What is thalidomide, and how does it work (mechanism of action)?

Thalidomide is an oral medication used for treating the skin conditions of leprosy, a disease caused by a parasite, Mycobacterium leprae. The mechanism of action of thalidomide is not well understood. The immune system reaction to Mycobacterium leprae plays an important role in producaing the skin manifestations of leprosy. Scientists believe that thalidomide modifies the reaction of the immune system to Mycobacterium leprae and thereby suppresses the skin reaction. Thalidomide also is being evaluated as a treatment for HIV and several other conditions. Thalidomide was approved by the FDA in July 1998.

What brand names are available for thalidomide?


Is thalidomide available as a generic drug?


Do I need a prescription for thalidomide?


What are the uses for thalidomide?

Thalidomide is prescribed for the treatment and prevention of skin conditions that result from leprosy, and multiple myelomas. Off-label uses include the treatment of tuberculosis, aphthous ulcers, HIV-wasting syndrome, Crohn’s disease, and Kaposi’s sarcoma.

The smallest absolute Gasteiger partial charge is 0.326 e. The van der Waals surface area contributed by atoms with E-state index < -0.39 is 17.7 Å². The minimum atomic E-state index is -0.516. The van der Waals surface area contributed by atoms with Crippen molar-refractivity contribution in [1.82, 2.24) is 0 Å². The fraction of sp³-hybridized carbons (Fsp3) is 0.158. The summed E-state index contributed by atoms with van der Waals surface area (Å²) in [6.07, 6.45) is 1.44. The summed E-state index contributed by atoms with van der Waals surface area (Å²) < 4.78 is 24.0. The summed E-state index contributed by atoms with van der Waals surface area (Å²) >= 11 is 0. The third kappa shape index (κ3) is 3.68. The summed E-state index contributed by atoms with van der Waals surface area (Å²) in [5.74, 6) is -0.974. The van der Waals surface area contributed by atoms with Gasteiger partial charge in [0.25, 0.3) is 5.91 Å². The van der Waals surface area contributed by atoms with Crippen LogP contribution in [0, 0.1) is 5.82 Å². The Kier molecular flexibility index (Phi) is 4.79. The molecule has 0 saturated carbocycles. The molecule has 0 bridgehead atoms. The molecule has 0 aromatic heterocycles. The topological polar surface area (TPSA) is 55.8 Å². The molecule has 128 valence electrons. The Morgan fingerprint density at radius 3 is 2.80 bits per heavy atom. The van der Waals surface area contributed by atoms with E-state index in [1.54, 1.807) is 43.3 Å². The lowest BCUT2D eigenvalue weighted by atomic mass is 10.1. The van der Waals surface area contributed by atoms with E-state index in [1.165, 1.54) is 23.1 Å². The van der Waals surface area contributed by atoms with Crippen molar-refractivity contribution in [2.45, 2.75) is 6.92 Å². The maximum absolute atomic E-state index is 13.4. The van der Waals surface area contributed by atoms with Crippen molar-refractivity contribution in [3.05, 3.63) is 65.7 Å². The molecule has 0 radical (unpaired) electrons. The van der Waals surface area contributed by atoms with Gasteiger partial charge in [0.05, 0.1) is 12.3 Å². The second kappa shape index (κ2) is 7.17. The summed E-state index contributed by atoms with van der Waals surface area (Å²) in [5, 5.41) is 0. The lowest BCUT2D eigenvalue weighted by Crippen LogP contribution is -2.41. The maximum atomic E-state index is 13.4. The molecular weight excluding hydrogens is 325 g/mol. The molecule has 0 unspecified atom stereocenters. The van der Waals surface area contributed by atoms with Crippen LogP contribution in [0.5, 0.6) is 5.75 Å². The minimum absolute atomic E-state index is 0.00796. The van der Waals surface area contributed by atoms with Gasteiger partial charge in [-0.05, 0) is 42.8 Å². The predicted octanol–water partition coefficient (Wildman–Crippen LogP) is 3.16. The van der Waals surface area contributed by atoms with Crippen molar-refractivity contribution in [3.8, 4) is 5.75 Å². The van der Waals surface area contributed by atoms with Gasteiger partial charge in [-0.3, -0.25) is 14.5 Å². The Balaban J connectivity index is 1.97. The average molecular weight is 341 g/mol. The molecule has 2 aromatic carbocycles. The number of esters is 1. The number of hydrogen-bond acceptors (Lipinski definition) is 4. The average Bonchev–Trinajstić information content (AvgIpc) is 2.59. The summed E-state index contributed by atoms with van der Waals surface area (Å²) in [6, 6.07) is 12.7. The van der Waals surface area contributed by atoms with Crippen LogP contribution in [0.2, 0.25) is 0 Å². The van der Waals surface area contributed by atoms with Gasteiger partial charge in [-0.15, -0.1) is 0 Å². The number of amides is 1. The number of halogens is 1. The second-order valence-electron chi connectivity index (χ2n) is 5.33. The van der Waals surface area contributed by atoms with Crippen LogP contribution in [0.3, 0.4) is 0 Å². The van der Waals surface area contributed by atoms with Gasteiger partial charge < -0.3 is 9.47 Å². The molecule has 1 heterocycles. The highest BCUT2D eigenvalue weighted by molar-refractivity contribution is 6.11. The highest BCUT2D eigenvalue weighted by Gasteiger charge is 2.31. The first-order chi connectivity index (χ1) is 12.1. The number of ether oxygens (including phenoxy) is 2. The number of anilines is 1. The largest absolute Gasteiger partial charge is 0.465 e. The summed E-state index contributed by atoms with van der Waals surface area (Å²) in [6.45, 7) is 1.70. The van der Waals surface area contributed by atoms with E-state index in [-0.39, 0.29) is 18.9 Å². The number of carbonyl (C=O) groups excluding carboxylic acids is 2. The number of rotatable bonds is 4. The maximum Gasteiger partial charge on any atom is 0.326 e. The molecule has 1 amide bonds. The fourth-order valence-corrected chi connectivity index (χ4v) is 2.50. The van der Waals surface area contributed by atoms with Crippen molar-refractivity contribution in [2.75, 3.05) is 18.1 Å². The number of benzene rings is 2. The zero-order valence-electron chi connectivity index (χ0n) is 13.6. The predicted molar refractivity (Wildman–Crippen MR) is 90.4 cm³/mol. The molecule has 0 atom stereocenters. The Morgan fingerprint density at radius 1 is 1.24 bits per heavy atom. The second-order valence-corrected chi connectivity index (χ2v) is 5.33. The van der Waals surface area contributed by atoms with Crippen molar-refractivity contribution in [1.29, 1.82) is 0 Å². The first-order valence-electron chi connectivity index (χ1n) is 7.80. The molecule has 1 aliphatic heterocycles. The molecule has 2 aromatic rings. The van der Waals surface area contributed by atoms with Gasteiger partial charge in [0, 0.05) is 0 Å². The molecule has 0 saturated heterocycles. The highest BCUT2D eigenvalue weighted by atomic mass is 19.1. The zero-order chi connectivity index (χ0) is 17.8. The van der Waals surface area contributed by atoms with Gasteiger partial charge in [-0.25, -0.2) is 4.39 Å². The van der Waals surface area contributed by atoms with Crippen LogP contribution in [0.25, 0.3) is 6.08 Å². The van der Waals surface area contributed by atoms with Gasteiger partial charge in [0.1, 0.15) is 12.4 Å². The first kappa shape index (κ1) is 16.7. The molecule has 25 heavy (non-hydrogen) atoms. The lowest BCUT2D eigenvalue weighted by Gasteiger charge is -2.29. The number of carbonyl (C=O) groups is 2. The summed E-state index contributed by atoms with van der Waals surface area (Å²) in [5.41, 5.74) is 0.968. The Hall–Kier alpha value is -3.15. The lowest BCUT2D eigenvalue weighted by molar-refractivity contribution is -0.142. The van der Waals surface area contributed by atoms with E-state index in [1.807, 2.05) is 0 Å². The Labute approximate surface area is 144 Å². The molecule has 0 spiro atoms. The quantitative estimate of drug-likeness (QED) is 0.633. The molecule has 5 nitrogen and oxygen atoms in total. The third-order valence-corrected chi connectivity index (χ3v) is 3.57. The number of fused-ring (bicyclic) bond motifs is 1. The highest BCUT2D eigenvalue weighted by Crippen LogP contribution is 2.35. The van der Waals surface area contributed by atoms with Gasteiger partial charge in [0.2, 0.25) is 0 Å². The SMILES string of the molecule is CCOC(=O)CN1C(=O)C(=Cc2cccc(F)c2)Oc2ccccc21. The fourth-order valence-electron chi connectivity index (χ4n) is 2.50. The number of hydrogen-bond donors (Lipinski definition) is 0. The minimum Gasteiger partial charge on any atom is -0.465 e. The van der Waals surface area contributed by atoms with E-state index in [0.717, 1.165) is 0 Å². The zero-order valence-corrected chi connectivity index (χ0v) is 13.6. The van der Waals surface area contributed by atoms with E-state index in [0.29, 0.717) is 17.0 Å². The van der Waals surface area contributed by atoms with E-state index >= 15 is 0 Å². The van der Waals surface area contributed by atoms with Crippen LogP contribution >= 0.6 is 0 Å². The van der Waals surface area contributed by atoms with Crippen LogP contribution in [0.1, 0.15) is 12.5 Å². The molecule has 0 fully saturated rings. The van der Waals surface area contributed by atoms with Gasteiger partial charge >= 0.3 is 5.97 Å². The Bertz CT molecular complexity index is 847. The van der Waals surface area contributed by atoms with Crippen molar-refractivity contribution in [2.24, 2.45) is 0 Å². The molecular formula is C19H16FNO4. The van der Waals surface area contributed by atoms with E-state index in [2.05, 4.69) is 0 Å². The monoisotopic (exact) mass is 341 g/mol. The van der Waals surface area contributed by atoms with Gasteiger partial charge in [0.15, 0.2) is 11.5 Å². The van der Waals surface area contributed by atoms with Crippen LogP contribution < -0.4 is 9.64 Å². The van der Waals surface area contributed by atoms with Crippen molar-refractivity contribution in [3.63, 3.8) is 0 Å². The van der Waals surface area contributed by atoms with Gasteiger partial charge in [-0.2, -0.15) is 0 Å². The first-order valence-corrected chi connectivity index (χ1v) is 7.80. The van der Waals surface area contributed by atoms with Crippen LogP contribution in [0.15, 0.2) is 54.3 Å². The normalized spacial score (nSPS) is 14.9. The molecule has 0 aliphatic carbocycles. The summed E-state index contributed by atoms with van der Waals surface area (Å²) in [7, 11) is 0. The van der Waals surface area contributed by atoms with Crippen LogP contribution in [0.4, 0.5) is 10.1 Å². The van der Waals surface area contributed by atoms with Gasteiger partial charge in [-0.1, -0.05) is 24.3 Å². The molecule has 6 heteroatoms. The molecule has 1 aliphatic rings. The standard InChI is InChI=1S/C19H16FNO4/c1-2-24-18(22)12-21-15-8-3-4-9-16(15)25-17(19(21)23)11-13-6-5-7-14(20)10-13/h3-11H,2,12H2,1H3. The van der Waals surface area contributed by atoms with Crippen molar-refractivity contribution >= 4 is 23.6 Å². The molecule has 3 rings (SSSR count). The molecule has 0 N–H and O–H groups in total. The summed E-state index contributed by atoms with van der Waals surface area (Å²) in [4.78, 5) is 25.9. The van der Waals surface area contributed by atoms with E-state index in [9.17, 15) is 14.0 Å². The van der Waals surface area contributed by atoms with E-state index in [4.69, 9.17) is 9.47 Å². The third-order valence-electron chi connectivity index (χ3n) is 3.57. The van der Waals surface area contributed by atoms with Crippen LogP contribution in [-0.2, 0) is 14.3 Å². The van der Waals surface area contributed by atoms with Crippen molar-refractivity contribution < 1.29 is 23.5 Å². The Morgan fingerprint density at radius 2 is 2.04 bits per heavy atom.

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Is thalidomide safe to take if I’m pregnant or breastfeeding?

Thalidomide is very harmful to the fetus. Therefore, thalidomide should be avoided during pregnancy. Men and women who are taking thalidomide should use appropriate methods of birth control. Moreover, women of childbearing age should practice two forms of birth control concurrently. Men taking thalidomide should not donate sperm, and thalidomide users should not donate blood since the recipients of the sperm and blood may receive small amounts of thalidomide.

What else should I know about thalidomide?

What preparations of thalidomide are available?

Capsules: 50, 100, 150, and 200 mg

How should I keep thalidomide stored?

Thalidomide should be store at room temperature 15 C – 30 C (59 F – 86 F) and protected from light.

Medically Reviewed on 8/20/2019


Reference: FDA Prescribing Information